Why we need to get wise to the world's TB epidemic
Ending TB If you have HIV, your chances of developing tuberculosis are greatly increased. That is why we need more research into TB prevention, diagnosis and treatment — and quickly.
The world is currently in the grip of a tuberculosis epidemic. This should be of concern to us all, says Dr Alasdair Reid, but it's particularly worrying for those living with HIV because a person’s risk of developing TB disease increases as soon as they become HIV positive.
How HIV affects the immune system’s reaction to TB
HIV attacks the part of the immune system that prevents TB infection progressing to TB disease which, left untreated, can be fatal within weeks or months. In 2017, an estimated 920,000 people living with HIV developed TB disease. “Offering HIV testing to all people who have symptoms suggestive of TB is an effective way of finding people living with HIV who are not aware of their HIV status,” says Reid. “Ensuring that they start treatment for TB and HIV early greatly reduces their risk of dying.” By working together, TB and HIV programmes can find the millions of people who do not yet know they have TB or HIV.
Until we have better, shorter duration, less toxic drug treatment regimens, it will be very difficult to end the TB epidemic by 2030.
Unfortunately, drug-resistant TB — which is more difficult, costly and toxic to treat than regular TB — is a deadly and growing issue. “Early and accurate diagnosis and effective cure of drug-sensitive and drug resistant TB is the most effective way to address this problem,” says Reid. “However, until we have better, shorter duration, less toxic drug treatment regimens, it will be very difficult to end the TB epidemic by 2030 (as set out in the United Nation Sustainable Development Goals).”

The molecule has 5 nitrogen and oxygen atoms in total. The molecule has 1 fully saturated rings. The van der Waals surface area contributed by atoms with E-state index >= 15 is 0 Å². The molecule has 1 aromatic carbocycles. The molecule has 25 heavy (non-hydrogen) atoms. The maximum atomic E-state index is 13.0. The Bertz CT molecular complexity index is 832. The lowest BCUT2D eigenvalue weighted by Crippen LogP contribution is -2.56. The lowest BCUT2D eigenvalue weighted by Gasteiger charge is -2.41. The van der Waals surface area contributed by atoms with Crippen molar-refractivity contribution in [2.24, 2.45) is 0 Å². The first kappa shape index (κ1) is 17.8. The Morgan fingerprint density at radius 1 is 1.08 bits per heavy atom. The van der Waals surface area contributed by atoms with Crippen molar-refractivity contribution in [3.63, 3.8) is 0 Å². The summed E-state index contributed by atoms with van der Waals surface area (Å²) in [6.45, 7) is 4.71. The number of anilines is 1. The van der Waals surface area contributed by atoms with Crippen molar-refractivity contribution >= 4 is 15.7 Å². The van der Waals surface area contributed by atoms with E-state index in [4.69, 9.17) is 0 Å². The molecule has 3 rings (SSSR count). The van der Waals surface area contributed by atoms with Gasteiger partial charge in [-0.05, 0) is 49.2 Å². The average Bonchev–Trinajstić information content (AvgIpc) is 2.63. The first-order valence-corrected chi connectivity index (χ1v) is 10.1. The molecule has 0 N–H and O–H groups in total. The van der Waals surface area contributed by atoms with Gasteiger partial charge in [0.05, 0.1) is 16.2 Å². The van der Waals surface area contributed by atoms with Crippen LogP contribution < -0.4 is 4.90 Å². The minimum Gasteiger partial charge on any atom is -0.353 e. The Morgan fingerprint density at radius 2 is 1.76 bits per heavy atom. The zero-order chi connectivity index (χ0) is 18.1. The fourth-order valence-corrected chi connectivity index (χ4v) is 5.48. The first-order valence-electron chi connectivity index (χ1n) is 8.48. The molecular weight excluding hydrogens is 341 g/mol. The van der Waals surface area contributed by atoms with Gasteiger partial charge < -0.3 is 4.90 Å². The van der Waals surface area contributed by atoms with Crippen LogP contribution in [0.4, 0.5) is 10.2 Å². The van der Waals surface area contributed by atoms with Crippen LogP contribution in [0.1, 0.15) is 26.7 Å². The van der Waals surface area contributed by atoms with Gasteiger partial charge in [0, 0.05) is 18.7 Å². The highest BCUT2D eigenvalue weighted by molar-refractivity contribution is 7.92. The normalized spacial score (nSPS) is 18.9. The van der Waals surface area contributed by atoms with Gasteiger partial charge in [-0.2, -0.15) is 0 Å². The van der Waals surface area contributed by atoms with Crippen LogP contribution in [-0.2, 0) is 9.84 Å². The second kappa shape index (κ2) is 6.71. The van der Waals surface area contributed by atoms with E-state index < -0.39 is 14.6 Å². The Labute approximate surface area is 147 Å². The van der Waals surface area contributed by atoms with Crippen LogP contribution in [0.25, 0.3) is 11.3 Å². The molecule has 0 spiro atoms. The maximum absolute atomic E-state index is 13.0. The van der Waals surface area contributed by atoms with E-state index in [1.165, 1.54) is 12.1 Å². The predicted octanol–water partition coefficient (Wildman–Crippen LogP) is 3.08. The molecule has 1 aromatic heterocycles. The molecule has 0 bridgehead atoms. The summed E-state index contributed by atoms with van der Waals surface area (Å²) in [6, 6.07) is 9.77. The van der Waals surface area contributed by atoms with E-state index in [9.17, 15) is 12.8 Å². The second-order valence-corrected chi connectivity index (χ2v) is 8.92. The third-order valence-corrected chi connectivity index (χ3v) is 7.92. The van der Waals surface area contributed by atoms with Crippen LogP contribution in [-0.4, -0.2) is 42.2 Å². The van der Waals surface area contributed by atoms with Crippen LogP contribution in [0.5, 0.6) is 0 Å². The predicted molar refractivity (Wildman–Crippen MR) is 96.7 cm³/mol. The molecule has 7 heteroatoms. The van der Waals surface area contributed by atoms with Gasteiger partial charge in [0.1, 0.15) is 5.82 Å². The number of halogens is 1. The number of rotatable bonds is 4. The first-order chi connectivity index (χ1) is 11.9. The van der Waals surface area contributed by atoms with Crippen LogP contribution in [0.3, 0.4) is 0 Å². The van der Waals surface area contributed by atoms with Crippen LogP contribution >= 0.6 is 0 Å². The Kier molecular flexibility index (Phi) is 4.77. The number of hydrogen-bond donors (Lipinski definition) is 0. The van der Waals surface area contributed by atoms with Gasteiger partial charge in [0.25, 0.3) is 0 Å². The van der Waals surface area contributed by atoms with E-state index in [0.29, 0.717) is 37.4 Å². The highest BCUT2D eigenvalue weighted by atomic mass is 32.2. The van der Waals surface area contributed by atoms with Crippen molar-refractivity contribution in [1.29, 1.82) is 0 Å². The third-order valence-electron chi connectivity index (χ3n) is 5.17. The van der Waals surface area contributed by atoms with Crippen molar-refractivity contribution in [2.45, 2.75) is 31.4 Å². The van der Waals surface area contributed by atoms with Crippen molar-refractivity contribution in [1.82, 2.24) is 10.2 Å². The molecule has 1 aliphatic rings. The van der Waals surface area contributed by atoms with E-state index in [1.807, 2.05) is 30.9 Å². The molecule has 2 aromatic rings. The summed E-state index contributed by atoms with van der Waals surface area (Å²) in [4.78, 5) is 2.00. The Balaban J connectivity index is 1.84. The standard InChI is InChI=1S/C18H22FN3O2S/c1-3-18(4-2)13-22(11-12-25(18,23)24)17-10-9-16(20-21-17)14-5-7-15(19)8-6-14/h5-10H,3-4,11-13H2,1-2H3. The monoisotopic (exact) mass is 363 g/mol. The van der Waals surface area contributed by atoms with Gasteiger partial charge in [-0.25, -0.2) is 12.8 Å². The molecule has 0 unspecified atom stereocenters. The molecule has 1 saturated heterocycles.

Encouraging tuberculosis research programmes
Shockingly, because TB affects the poorest populations in the world, there has been little investment in prevention, diagnosis and treatment of the disease. “We need to find new ways to incentivize investment in TB research,” says Reid, who notes that only two new TB drugs have been made available in over 50 years. “We urgently need a new TB treatment regimen that treats all forms of TB, including multi-drug-resistant (MDR-TB) and extensively drug-resistant (XDR TB), with a single daily pill in as short at time as possible.” A more accurate, rapid TB test is also essential.
Governments must take action prevent HIV and TB risk
Plus, more political will is needed at a country level to meet the United Nations Political Declaration target of 75% reduction in TB deaths among people living with HIV by 2020, and Sustainable Development Goal targets to end tuberculosis and AIDS by 2030. “Key populations are often left behind due to stigma, discrimination and the criminalisation of behaviours that put people at increased risk of TB or HIV, such as drug use, sex work and men who have sex with men,” says Reid. “But where national governments have taken bold actions to decriminalize these behaviours, committed national resources and adopted policies to address TB and HIV, the rates of new infections and deaths have declined.”